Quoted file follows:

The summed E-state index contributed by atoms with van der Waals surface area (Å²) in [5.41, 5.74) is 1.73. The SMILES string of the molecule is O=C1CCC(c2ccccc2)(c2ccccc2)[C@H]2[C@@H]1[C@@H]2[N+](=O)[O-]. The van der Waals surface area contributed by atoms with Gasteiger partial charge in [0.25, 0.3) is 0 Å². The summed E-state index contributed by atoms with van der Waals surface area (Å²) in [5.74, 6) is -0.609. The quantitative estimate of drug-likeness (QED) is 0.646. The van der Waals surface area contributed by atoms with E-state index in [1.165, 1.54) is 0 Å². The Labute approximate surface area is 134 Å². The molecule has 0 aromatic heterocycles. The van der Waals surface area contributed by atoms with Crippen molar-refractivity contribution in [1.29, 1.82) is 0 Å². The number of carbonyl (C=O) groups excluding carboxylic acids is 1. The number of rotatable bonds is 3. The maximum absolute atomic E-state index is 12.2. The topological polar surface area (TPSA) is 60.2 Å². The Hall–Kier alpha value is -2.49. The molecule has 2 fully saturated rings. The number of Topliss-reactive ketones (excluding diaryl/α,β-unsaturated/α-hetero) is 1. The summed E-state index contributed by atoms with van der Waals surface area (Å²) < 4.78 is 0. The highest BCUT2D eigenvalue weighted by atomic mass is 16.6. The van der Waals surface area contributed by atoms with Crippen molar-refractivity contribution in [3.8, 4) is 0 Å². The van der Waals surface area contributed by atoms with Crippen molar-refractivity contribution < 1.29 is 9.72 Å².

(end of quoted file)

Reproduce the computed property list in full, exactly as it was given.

The summed E-state index contributed by atoms with van der Waals surface area (Å²) in [5.41, 5.74) is 1.73. The SMILES string of the molecule is O=C1CCC(c2ccccc2)(c2ccccc2)[C@H]2[C@@H]1[C@@H]2[N+](=O)[O-]. The van der Waals surface area contributed by atoms with Gasteiger partial charge in [0.25, 0.3) is 0 Å². The summed E-state index contributed by atoms with van der Waals surface area (Å²) in [5.74, 6) is -0.609. The quantitative estimate of drug-likeness (QED) is 0.646. The van der Waals surface area contributed by atoms with E-state index in [1.165, 1.54) is 0 Å². The Labute approximate surface area is 134 Å². The molecule has 0 aromatic heterocycles. The van der Waals surface area contributed by atoms with Crippen molar-refractivity contribution in [1.29, 1.82) is 0 Å². The number of carbonyl (C=O) groups excluding carboxylic acids is 1. The number of rotatable bonds is 3. The maximum absolute atomic E-state index is 12.2. The topological polar surface area (TPSA) is 60.2 Å². The Hall–Kier alpha value is -2.49. The molecule has 2 fully saturated rings. The number of Topliss-reactive ketones (excluding diaryl/α,β-unsaturated/α-hetero) is 1. The summed E-state index contributed by atoms with van der Waals surface area (Å²) < 4.78 is 0. The highest BCUT2D eigenvalue weighted by atomic mass is 16.6. The van der Waals surface area contributed by atoms with Crippen molar-refractivity contribution in [3.8, 4) is 0 Å². The van der Waals surface area contributed by atoms with Crippen molar-refractivity contribution < 1.29 is 9.72 Å².